Image Featured: Lynn Cazabon, “Melt”, still from 4k video, 2018

Catalyst Opening Reception
Thursday, May 9: at  6 PM – 8 PM

Catalyst Contemporary
523 North Charles Street, Baltimore: 21201

“Catalyst” features and showcases six artists whose work act as a physical catalyst in the scientific sense of the word or as catalysts within the arts and their communities. Join us for Catalyst Contemporary’s inaugural exhibition on May 9th 6-8PM!

Baker Artist Awards Retrospective
Friday, May 10th • 6-9pm

Maryland Art Place
218 West Saratoga Street : 21201

Please join us at Maryland Art Place for the opening of the Baker Artist Awards Retrospective on May 10th. In partnership with the William G. Baker, Jr. Memorial Fund and the Greater Baltimore Cultural Alliance, Maryland Art Place celebrates 10 years of the Baker Artist Awards with a new exhibition featuring over 30 recipients of the Mary Sawyers Baker and Mary Sawyers Imboden Prizes. The opening will be held on Friday, May 10th from 6 to 9 pm at MAP. We hope to see you there!

REALITY, Times two: Joyce J. Scott & Elizabeth Talford Scott | Reception
Friday, May 10th • 6-8pm

Goya Contemporary Gallery
3000 Chestnut Avenue, Mill Centre #214 : 21211

Goya Contemporary Gallery is pleased to present the work of venerable Goya Contemporary gallery artist, MacArthur ‘genius’ fellow Joyce J. Scott and her mother, artist Elizabeth Talford Scott, for an exhibition that investigates the separate and reciprocally influential relationship they shared over 60 years of coinciding practices.

“The cherished and intimate relationship these two artists shared over a lifetime of working in proximity to one another as both visual artists and global change agents, is as strong, complex, individual and genuine as the work they each produced” said Amy Eva Raehse, Executive Director and partner at Goya Contemporary.
Descendants of slaves, the Scotts hale from a long line of makers with extraordinary craftsmanship adept at pottery, knitting, metalwork, basketry, storytelling, and quilting. Joyce J. Scott made art “in vitro” according to the artist. In reality, the close relationship with her mother, celebrated fiber artist Elizabeth Talford Scott, fostered a creative environment where J. Scott began to quilt and sew as early as her third year of age. At age five, Scott made her first necklace, a practice for which she is now renowned. Eventually, her creative exploration grew to include the use of beads, and her technique evolved with time and further instruction from a Native American beader who exposed Scott to the free form, off-loom peyote stitch method for which Scott further innovated and is now best known. Though the mother ‘s and the daughter’s practices eventually diverged into their own signature styles, the two artists remained the most influential elements in each other’s artmaking.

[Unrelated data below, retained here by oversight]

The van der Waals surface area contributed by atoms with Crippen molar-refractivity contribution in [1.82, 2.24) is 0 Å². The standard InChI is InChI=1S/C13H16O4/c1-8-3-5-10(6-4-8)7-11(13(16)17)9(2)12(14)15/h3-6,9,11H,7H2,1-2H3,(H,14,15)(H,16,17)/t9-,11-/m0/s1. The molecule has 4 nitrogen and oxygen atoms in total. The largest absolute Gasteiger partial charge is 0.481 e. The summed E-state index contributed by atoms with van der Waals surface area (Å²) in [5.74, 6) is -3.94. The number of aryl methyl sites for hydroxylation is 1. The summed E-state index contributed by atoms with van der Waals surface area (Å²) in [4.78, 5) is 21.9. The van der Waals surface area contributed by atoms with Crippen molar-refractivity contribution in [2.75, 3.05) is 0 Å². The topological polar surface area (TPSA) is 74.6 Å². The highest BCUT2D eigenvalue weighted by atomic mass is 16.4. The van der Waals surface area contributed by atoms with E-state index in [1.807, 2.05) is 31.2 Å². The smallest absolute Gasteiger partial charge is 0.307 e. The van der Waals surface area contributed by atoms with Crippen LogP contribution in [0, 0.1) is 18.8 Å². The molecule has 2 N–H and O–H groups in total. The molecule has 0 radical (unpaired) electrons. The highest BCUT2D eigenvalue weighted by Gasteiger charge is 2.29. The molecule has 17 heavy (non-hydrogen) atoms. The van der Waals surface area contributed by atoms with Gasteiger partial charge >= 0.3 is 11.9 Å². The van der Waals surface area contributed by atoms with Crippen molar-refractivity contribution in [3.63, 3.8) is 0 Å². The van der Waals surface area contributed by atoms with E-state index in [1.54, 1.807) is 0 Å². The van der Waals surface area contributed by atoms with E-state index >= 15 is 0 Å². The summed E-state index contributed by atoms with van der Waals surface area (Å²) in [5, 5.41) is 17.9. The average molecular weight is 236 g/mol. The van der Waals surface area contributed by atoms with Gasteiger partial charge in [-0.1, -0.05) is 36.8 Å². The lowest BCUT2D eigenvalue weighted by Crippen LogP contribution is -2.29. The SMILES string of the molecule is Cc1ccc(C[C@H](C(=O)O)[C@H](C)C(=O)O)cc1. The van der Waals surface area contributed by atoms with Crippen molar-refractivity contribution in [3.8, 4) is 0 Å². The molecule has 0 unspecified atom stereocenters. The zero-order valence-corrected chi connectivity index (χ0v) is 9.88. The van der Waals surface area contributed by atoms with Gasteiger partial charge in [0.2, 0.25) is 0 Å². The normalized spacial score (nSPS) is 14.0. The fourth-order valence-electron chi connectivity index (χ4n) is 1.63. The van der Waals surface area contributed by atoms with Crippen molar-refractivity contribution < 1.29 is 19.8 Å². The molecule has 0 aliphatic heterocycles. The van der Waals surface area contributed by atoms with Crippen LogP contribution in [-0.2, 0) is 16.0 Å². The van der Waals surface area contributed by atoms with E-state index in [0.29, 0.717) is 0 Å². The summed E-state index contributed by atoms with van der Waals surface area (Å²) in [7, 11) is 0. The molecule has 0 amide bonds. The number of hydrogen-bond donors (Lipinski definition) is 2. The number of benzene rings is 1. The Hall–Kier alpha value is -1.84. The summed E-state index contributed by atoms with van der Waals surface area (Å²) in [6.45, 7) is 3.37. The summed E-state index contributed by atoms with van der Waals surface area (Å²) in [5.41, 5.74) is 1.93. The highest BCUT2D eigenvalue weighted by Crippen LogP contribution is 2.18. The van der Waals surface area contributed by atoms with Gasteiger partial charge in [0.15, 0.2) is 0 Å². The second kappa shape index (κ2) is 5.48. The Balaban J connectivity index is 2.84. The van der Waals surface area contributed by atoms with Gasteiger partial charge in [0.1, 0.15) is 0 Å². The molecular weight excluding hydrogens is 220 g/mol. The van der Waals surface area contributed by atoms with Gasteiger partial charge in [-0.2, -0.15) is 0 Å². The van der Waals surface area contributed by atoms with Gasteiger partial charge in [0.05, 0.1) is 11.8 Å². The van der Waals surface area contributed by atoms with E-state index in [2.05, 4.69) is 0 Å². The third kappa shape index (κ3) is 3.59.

This exhibition will highlight significant works by both artists, including historic and new work by Joyce J. Scott, as well as historic and rarely seen works by Elizabeth Talford Scott. Goya Contemporary has represented Joyce J. Scott as her primary dealer for over 20 year.

Resident Artists’ Open Studio
Friday, May 10th • 6-9pm

Baltimore Clayworks
5705 Smith Avenue : 21209

You’re invited to Baltimore Clayworks’ Resident Artists’ Open Studio! Join us Friday, May 10th, from 6-9pm on the second floor of our studio building for an evening with our resident artists. Our artists will be in their studios and available for conversations, and Jason Piccoli and Hae Won Sohn will give demonstrations. Visiting Artist Yoshi Fujii may also be available for demos and questions. Light refreshments will be served. Event is free and open to the public.